Archive for the 'Tips ‘n Tricks' Category

How to re-create the Show Desktop icon on the Quick Launch toolbar in Windows

Tuesday, January 29th, 2008

Sometimes you might accidentally delete the Show Desktop icon on the quick launch toolbar.

It’s fairly easy to restore it.

My preferred method is to just copy the icon from computer to computer, but there’s another way, too. Also, mind that the Show Desktop icon is not an ordinary program shortcut — but if the icon is deleted, you can re-create it easily, by following these steps (info copied from Microsoft kb #190355):

(more…)

MS Office 2007 – MS Office 2003 compatibility issue (fix)

Saturday, November 17th, 2007

Microsoft Office LogoIf you have an older version of Microsoft Office – for example, Microsoft Office 2003 (Word, Excel, PowerPoint), or even older (Microsoft Office XP) you might have problems opening the new file formats, introduced with the new Office 2007 (.docx, .xlsx, .pptx, and others).

To fix this issue, without necessarily upgrading to the 2007 Office, you may download the following update from Microsoft:

Microsoft Office Compatibility Pack for Word, Excel, and PowerPoint 2007 File Formats

It supports the following versions of Windows: Windows 2000 SP4, Windows Server 2003 and Windows XP SP1 (or higher, SP2 included), and the following versions of Microsoft Office:

  • Microsoft Word 2000 with Service Pack 3, Microsoft Excel 2000 with Service Pack 3, and Microsoft PowerPoint 2000 with Service Pack 3
  • Microsoft Word 2002 with Service Pack 3, Microsoft Excel 2002 with Service Pack 3, and Microsoft PowerPoint 2002 with Service Pack 3
  • Microsoft Office Word 2003 with at least Service Pack 1, Microsoft Office Excel 2003 with at least Service Pack 1, and Microsoft Office PowerPoint 2003 with at least Service Pack 1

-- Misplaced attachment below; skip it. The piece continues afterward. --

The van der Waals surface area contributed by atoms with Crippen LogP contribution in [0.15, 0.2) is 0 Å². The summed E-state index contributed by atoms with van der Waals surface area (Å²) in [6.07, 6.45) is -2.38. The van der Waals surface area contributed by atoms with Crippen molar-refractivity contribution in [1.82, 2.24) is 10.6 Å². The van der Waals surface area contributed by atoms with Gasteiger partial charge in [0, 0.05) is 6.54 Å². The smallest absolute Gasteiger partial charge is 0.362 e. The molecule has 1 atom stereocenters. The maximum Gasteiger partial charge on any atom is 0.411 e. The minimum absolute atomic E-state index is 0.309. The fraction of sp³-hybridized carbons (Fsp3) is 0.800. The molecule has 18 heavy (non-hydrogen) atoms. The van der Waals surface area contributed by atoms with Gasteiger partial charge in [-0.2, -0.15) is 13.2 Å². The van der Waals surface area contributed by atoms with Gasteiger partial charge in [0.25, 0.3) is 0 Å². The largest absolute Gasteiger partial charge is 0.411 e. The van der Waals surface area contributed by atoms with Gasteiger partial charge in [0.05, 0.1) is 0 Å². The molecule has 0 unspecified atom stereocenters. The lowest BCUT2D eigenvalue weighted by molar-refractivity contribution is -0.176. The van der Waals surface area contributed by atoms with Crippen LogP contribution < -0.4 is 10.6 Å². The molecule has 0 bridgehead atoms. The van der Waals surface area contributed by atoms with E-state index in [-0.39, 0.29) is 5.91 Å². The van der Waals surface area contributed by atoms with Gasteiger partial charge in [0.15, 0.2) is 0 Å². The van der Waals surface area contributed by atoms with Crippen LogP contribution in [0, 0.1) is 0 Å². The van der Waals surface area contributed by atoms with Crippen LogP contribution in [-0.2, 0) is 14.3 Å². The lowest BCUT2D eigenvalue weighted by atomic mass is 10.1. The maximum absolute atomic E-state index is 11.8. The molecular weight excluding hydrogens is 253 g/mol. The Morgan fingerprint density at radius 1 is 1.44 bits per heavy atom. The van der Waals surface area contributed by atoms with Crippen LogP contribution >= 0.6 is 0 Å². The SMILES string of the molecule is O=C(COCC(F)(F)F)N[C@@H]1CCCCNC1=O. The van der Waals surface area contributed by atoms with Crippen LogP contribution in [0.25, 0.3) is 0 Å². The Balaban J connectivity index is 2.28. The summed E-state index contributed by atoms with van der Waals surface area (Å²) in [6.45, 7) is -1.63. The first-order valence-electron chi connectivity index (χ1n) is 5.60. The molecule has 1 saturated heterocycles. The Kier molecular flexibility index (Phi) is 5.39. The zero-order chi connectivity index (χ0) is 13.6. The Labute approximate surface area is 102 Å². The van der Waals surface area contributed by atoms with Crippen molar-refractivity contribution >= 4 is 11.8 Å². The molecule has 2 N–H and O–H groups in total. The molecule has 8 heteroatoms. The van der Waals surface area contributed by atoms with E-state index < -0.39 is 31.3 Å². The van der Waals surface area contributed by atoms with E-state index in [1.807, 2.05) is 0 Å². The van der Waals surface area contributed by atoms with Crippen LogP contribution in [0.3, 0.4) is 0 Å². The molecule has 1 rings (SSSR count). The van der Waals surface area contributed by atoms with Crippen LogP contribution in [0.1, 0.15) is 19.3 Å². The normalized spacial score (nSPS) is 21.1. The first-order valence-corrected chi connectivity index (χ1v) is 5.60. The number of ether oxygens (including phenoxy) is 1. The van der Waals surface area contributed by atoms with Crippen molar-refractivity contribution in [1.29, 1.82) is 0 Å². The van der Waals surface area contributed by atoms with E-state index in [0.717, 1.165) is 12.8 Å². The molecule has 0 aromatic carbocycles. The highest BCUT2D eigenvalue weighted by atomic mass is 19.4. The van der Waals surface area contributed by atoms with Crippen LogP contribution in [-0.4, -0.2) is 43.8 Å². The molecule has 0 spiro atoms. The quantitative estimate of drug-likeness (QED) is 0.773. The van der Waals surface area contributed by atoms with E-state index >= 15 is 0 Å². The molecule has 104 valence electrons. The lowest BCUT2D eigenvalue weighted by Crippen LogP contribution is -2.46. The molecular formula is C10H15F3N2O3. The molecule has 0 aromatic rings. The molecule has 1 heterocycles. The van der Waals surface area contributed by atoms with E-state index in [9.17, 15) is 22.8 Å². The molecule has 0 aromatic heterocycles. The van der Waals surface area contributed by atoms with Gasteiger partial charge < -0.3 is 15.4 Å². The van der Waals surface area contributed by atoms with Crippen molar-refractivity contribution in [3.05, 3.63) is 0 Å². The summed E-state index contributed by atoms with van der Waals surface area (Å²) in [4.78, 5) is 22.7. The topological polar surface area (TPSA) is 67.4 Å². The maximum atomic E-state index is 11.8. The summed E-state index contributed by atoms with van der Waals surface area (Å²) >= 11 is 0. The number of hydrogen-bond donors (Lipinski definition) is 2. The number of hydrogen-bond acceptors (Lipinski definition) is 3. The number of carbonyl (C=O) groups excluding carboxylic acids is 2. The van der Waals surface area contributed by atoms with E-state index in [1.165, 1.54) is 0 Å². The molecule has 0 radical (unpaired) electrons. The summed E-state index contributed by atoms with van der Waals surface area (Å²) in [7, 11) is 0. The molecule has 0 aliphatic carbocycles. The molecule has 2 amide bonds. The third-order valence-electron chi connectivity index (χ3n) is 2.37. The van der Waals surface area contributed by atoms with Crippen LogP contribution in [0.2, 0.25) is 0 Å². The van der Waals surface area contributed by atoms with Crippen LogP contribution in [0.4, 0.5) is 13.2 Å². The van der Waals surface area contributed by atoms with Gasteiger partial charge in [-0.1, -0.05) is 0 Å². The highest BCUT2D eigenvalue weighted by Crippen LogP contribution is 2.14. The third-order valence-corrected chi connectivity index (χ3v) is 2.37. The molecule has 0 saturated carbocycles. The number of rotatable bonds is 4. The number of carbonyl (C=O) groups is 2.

and also the following Office viewers:

  • Microsoft Office Word Viewer 2003
  • Microsoft Office Excel Viewer 2003
  • Microsoft Office PowerPoint Viewer 2003

So, if you have one of the above, you can download and install the update, and then open and even save in the new file formats without a problem, even if you still continue to use an older version of MS Office:)

How to disable automatic Windows restart dialog box after Windows Update

Saturday, November 17th, 2007

You know the scenario:

Windows XP updates automatically, and then a small box appears, which gives you two choices:

  1. Restart the computer! (now)
  2. Restart the computer! (later)

The problem is, even if you choose the ‘later’ option, the same annoying dialog box will pop-up after 10 minutes or so and you’ll have to dismiss it again, then again, then again… Finally, it will inform you, that the computer will be automatically restarted in 5 minutes, no matter what you do currently — the only choice you have at this moment is to postpone the restart a little, but the box will come again and again… And if you’re in the middle of something, and cannot restart right now, then what?

Luckily, there’s a solution, which I’ve found by accident, while browsing the Internet with no specific goal (you may read about this solution in a lot of places, actually). In short, your options are the following:

Option One

Stop the Automatic Update Service for the moment.

To do so, open the ‘run’ dialog box (shortcut: Windows key + R), type ‘cmd’ (without the quotes, of course) in it and hit ENTER. The command line will open.

Then use the following command to stop the service:

net stop wuauserv

Alternatively, you may also use: